An idea becomes a vision, the vision develops a plan, and this plan becomes an ambition. Unfortunately for Victor Frankenstein, his ambitions and accomplishments drowned him in sorrow from the result of many unfortunate events. These events caused Victors family and his creation to suffer. Rejection and isolation are two of the most vital themes in which many dreadful consequences derive from. Victor isolates himself from his family, friends, and meant-to-be wife. His ambitions are what isolate him and brought to life a creature whose suffering was unfairly conveyed into his life. The creature is isolated by everyone including his creator. He had no choice, unlike Victor. Finally, as the story starts to change, the creature begins to take control of the situation. It is now Victor being isolated by the creature as a form of revenge. All the events and misfortunes encountered in Frankenstein have been linked to one another as a chain of actions and reactions. Of course the first action and link in the chain is started by Victor Frankenstein.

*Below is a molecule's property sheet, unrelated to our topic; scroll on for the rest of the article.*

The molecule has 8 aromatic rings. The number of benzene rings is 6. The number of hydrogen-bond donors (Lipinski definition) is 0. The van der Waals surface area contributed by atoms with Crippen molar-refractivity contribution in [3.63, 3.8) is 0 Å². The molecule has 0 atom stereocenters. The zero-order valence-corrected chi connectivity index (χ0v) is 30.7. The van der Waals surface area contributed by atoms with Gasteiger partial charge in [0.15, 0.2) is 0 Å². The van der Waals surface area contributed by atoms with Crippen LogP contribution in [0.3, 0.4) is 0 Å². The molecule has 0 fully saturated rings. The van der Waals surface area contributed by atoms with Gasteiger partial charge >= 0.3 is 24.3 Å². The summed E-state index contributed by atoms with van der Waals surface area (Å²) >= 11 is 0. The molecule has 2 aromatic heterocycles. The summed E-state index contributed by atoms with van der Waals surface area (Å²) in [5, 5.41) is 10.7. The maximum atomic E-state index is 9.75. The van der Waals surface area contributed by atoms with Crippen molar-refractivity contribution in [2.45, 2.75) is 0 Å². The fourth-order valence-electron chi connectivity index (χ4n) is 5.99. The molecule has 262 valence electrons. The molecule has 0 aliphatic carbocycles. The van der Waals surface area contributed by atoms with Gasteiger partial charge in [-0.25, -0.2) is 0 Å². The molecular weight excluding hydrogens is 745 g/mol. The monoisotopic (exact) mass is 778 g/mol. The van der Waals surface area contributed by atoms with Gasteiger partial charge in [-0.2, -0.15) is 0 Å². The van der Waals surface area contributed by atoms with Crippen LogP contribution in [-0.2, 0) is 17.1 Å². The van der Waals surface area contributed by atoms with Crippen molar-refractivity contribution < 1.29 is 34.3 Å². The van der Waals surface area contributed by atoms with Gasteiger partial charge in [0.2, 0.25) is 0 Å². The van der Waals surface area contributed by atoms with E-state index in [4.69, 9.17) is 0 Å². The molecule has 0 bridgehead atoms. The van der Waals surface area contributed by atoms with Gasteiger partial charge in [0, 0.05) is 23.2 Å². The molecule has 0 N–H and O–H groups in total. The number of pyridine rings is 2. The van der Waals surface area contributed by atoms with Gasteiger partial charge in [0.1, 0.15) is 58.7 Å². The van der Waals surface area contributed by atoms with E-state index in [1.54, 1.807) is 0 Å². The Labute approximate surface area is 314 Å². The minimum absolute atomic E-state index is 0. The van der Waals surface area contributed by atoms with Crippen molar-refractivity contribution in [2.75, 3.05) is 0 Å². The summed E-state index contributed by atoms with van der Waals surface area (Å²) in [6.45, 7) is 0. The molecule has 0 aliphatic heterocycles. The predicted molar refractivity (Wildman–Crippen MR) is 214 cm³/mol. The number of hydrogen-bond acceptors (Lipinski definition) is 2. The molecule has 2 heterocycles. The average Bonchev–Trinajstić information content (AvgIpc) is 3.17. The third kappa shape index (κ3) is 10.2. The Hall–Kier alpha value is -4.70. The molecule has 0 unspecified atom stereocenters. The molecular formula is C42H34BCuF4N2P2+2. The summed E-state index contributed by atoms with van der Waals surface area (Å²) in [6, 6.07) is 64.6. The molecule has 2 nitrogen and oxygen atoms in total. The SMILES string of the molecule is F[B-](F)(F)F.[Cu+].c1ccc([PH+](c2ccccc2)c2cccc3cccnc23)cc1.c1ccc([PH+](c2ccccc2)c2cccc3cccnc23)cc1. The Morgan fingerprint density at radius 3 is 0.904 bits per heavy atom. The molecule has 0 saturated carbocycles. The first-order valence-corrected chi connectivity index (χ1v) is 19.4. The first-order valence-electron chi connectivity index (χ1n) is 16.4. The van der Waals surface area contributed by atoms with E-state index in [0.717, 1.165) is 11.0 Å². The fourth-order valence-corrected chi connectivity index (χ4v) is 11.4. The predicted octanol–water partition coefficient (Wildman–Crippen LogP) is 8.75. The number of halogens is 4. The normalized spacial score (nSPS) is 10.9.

The creator of the monster, Victor Frankenstein is a man full of knowledge and has a strong passion for science. He pushes the boundary of science and creates a monster. Knowledge can be a threat when used for evil purposes. Though Victor did not intend for the being to be evil, society’s judgement on the monster greatly affects him. As a result he develops hatred for his creator as well as all man-kind. Victor’s anguish for the loss of his family facilitates his plan for revenge to the monster whom is the murderer. While traveling on Robert Walton’s ship he and Victor continue their pursuit of the monster. As Victor’s death nears he says, “…or must I die, and he yet live? If I do, swear to me Walton, that he shall not escape, that you will seek him and satisfy my vengeance in his death…Yet, when I am dead if he should appear, if the ministers of vengeance should conduct him to you, swear that he shall not live-swear that he shall not triumph over my accumulated woes and survive to add to the list of his dark crimes” (pg.199). Victor grieves the death of William, Justine, Clerval, Elizabeth and his father. Throughout the novel he experiences the five stages of grief, denial/ isolation, anger, bargaining, depression and finally acceptance. Victor denies ...